A preeminent writer on Paris, John Baxter brilliantly brings to life one of the most dramatic and fascinating periods in the city’s history.
From 1914 through 1918 the terrifying sounds of World War I could be heard from inside the French capital. For four years, Paris lived under constant threat of destruction. And yet in its darkest hour, the City of Light blazed more brightly than ever. It’s taxis shuttled troops to the front; its great railway stations received reinforcements from across the world; the grandest museums and cathedrals housed the wounded, and the Eiffel Tower hummed at all hours relaying messages to and from the front.
At night, Parisians lived with urgency and without inhibition. Artists like Pablo Picasso achieved new creative heights. And the war brought a wave of foreigners to the city for the first time, including Ernest Hemingway and Baxter’s own grandfather, Archie, whose diaries he used to reconstruct a soldier’s-eye view of the war years. A revelatory achievement, Paris at the End of the World shows how this extraordinary period was essential in forging the spirit of the city beloved today.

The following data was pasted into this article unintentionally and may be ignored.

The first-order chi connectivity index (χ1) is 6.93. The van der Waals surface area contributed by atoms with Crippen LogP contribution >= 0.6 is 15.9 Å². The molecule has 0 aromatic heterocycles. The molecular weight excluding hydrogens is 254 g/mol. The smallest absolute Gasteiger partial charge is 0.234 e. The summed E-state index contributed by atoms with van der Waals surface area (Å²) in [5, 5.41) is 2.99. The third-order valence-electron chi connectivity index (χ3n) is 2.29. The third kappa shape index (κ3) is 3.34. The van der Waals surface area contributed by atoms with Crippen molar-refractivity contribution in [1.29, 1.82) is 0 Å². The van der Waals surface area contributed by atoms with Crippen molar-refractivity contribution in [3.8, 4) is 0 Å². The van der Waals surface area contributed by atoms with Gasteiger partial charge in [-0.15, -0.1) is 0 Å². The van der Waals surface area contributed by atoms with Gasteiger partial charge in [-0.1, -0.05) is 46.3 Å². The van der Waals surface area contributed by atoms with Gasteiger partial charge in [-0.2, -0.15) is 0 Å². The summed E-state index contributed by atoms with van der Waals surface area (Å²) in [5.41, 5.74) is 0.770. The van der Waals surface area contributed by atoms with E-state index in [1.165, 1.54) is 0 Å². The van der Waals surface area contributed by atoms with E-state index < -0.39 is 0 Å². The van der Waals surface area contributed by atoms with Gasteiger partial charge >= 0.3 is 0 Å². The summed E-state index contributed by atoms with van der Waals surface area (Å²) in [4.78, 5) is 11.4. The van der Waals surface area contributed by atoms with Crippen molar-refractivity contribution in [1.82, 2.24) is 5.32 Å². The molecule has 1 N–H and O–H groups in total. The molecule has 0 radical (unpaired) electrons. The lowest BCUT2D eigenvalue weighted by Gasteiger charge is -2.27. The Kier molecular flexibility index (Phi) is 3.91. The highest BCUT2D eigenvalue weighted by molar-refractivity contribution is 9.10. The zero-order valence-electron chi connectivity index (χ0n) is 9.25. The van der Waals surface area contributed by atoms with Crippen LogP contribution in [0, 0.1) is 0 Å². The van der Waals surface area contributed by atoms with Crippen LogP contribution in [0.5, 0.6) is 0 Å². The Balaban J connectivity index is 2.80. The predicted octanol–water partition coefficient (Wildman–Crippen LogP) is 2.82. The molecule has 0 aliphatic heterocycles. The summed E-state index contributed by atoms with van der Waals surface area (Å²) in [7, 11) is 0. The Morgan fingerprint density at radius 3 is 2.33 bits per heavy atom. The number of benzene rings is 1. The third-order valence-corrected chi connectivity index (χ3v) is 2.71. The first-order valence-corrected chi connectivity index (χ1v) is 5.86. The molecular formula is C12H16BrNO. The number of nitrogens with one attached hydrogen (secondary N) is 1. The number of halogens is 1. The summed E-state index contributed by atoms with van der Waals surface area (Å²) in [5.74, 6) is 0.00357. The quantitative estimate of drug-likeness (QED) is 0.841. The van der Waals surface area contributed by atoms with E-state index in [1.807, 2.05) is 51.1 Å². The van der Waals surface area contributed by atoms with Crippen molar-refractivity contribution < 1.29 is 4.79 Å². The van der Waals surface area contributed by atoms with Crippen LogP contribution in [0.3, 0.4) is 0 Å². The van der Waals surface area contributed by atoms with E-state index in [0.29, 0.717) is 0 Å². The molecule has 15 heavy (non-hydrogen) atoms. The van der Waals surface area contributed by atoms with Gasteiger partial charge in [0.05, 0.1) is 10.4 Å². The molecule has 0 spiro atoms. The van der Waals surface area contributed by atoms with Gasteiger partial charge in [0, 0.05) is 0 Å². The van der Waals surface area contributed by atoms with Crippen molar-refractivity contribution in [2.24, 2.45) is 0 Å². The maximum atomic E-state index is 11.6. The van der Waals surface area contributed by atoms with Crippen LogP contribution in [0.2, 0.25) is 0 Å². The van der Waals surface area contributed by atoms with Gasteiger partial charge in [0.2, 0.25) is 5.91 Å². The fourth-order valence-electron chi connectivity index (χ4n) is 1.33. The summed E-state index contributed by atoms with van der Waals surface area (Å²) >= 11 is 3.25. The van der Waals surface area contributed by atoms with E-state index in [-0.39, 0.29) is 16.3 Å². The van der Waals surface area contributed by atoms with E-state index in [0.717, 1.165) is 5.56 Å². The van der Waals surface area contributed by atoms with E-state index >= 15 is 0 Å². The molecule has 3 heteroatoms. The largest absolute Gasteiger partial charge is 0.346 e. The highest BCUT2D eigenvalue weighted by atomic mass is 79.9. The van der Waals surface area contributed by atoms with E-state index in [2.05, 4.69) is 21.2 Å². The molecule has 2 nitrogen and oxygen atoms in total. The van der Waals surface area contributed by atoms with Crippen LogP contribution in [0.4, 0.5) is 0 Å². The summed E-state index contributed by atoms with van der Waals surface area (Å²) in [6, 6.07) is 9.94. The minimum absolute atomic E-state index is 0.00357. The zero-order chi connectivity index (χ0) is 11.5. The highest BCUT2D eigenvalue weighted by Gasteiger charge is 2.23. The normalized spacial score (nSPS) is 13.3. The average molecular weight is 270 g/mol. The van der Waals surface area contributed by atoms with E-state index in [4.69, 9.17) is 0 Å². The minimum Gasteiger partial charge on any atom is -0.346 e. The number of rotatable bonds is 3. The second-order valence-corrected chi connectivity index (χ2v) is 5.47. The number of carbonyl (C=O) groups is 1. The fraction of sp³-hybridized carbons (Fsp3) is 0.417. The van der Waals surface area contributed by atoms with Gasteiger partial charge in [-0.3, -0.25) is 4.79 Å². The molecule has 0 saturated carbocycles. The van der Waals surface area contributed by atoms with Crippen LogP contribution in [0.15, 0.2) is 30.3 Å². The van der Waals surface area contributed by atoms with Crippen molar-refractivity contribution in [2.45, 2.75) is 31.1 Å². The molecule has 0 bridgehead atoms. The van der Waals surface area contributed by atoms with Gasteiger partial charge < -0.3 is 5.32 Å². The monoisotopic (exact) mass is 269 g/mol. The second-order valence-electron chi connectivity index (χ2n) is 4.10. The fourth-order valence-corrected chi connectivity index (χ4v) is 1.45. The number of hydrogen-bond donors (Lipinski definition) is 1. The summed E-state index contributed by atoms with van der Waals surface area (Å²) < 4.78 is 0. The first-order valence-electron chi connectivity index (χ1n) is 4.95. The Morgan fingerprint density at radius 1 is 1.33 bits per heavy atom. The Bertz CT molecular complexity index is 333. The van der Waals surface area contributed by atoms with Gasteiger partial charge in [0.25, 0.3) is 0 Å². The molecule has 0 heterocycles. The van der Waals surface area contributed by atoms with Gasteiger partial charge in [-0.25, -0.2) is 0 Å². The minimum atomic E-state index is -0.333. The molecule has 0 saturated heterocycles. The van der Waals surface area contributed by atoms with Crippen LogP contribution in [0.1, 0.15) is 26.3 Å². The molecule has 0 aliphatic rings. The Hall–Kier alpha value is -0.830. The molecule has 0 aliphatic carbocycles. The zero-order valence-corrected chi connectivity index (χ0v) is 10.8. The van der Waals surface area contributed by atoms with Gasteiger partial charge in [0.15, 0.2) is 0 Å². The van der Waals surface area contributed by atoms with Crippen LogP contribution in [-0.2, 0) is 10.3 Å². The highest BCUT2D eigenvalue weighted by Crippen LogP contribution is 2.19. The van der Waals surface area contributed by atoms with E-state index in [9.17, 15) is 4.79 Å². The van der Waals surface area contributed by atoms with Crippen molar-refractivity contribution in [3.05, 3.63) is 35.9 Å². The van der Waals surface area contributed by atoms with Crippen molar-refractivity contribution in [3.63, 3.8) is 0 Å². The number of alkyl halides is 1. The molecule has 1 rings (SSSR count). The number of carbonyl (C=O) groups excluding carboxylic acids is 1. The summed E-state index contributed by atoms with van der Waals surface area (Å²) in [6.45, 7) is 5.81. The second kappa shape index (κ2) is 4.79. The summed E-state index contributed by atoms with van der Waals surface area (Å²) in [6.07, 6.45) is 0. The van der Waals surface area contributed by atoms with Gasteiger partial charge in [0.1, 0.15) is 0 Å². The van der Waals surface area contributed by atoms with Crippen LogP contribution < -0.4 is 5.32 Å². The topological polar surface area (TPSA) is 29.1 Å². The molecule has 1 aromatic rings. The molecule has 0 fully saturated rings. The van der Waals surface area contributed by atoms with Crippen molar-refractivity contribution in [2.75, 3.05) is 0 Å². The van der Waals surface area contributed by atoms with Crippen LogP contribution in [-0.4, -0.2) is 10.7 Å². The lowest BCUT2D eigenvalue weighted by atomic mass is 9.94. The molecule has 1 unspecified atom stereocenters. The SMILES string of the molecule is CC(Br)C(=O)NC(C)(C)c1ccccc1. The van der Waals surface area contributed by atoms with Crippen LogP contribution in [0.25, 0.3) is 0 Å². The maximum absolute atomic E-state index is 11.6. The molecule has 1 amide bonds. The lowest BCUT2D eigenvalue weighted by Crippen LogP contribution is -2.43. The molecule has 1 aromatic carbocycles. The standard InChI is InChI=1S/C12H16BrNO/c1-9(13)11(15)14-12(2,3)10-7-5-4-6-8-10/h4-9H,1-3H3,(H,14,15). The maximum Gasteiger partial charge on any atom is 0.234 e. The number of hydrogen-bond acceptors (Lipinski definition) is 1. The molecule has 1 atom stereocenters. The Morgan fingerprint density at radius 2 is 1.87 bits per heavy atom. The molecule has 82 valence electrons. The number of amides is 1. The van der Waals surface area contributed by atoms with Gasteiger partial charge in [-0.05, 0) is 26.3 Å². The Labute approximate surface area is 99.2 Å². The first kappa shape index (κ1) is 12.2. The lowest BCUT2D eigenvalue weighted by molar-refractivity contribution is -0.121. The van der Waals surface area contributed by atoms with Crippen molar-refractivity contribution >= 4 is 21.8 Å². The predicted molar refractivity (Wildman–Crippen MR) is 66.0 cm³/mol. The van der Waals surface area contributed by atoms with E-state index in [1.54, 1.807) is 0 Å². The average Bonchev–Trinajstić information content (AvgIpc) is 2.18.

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Paris at the end of the world
Having a French father who grew up in Paris during the war (he "experienced" Big Bertha, and a Swiss maternal grandfather who after emigrating to the US, joined the Canadian army because the Americans would not take him, I felt drawn to the author's story.
The author's grandfather personalizes what might have been just one more history of WWI. The historic details serve to frame his adventure while providing a real sense of the times and the military and artists who inhabited them.